by Paul Reeves
2020 saw a number of new phrases in the industry – one of the most common was “pivot to digital”, born out of panic from closure announcement, and potential loss of long-sleeping members which the industry had become addicted to.
The rush to provide an alternative offer resulted in an explosion of online content. Our members were grateful, and engaged, and participating in activity, until the initial excitement wore off. The fitness industry, always a resilient bunch, persevered through multiple lockdown’s, and with an optimism that this is the last the challenges have only just begun.
This investment in digital channels, and 12 months loss of income, leads to questions on monetising the digital content we have delivered and the longer-term strategy. Monetising will take many forms from freemium and subscription-based to life-time value, the latter will take consideration but has greater potential.
When considering the brand strategy for digital however there is a risk – traditional thinking on programming creeps in and the focus is solely on content. To compete on content alone is the possibly the riskiest strategy of all.
Without significant investment in infrastructure, and a real understanding and knowledge of production, brands will struggle to organically compete with premium content from the traditional fitness industry powerhouses such as Les Mills, and the 119 million items on a Google search for “free online workout”, and against the other threat that has been growing for years but we seem to have only just woken up to – the “new” boys on the block in Google, Apple, Amazon and Facebook, plus the explosion of connected fitness providers led by Peloton.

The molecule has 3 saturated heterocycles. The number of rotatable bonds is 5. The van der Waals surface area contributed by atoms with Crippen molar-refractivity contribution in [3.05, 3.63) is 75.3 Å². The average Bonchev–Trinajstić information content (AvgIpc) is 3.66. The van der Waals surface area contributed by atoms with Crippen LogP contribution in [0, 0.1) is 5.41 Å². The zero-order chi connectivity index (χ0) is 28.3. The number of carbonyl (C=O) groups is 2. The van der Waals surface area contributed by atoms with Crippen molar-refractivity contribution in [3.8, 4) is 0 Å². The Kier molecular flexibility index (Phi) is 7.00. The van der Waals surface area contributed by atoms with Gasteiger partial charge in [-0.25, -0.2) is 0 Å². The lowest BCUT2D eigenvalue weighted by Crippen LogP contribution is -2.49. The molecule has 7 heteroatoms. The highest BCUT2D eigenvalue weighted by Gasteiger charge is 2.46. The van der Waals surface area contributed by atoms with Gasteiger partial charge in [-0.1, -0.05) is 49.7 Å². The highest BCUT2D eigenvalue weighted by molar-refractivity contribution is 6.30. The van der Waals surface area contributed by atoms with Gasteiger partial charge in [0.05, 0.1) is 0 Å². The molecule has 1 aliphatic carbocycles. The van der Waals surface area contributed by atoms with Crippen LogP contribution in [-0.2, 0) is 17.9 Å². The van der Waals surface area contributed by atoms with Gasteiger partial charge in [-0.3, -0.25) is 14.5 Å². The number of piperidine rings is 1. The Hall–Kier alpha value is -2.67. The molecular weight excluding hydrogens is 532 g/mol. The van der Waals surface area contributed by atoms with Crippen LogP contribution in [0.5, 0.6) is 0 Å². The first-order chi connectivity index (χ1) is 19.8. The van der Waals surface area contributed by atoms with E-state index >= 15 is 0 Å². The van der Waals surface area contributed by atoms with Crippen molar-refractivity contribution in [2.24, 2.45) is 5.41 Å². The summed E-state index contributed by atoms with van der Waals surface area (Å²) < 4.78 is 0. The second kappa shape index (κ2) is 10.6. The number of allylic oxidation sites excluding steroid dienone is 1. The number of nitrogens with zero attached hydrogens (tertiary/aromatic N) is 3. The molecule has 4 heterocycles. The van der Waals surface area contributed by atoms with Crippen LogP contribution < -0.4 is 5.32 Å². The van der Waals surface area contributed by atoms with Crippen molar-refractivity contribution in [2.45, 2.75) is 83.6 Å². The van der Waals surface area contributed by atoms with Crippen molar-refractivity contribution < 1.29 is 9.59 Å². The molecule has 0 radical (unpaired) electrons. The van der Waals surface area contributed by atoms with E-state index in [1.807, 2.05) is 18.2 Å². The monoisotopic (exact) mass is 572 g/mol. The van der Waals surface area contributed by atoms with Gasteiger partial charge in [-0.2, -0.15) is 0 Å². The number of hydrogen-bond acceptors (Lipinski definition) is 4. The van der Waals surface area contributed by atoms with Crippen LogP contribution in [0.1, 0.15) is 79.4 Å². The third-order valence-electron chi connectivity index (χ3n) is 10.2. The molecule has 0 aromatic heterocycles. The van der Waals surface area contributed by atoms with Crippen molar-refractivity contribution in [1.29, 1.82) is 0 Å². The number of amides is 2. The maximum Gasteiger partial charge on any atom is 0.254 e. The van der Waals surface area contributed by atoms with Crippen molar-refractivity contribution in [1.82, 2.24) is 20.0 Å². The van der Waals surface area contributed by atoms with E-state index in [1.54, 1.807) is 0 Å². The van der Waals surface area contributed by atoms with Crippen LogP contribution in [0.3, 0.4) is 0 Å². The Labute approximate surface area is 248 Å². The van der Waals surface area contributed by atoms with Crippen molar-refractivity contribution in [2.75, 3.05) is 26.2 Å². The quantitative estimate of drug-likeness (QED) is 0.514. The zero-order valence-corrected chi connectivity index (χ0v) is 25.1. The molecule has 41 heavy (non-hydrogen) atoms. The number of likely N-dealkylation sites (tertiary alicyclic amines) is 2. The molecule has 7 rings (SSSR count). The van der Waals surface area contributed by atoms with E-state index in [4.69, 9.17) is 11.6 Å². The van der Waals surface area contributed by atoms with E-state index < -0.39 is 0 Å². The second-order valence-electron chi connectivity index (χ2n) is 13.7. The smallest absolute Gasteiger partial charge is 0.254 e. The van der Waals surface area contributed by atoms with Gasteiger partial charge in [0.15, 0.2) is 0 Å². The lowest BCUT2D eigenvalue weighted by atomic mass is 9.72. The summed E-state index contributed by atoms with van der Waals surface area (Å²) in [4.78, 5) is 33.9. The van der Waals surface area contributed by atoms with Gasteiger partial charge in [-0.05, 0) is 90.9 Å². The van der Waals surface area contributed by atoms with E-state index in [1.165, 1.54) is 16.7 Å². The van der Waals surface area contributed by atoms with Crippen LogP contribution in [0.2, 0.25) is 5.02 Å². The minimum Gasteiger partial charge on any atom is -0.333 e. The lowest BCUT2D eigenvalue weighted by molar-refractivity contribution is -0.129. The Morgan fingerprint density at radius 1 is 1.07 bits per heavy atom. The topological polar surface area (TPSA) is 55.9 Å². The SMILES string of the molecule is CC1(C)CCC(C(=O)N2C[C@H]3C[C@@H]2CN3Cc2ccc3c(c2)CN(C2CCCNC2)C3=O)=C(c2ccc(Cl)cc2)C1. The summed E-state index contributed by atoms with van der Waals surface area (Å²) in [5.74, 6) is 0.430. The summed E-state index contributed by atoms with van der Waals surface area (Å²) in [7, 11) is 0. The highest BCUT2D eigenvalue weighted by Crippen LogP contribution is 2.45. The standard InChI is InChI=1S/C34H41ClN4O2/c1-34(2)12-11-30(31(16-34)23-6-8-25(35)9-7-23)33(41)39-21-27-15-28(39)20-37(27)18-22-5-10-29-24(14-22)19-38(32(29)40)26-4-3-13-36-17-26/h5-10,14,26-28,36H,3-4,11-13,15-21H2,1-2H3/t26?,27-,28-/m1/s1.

That is not to state content should not be a focus – high quality content will be the entry point to the battle to survive. Our customers will quickly get accustomed to the quality of Apple Fitness+ videos with three different instructors, two DJs and seven cinema-quality cameras on robotic arms – if we don’t live up to expectations, they will quickly let us know. But content is not where we are heading.
The real battleground will be data, ecosystems and communities. The term Big Data has been around for years, and as an industry we are truly blessed with the volume and quality of data that we should have due to years of subscription models and activity bookings. The problem is we have traditionally done very little with it, and guess who is really good at using data to influence behaviour and disrupt an industry – Apple, Google, Amazon and Facebook – and this battle for survival has only just begun!
Ominously Jay Blahnik, Apple’s senior director of fitness for health technologies, recently said about Apple Fitness+ “We’re excited about the product that we’re launching and excited about the future. This isn’t a hobby for us. This is something we’re really committing to and investing in.”
We need to be planning now to avoid becoming big boxes providing equipment, heating and lighting, while someone else owns our experience.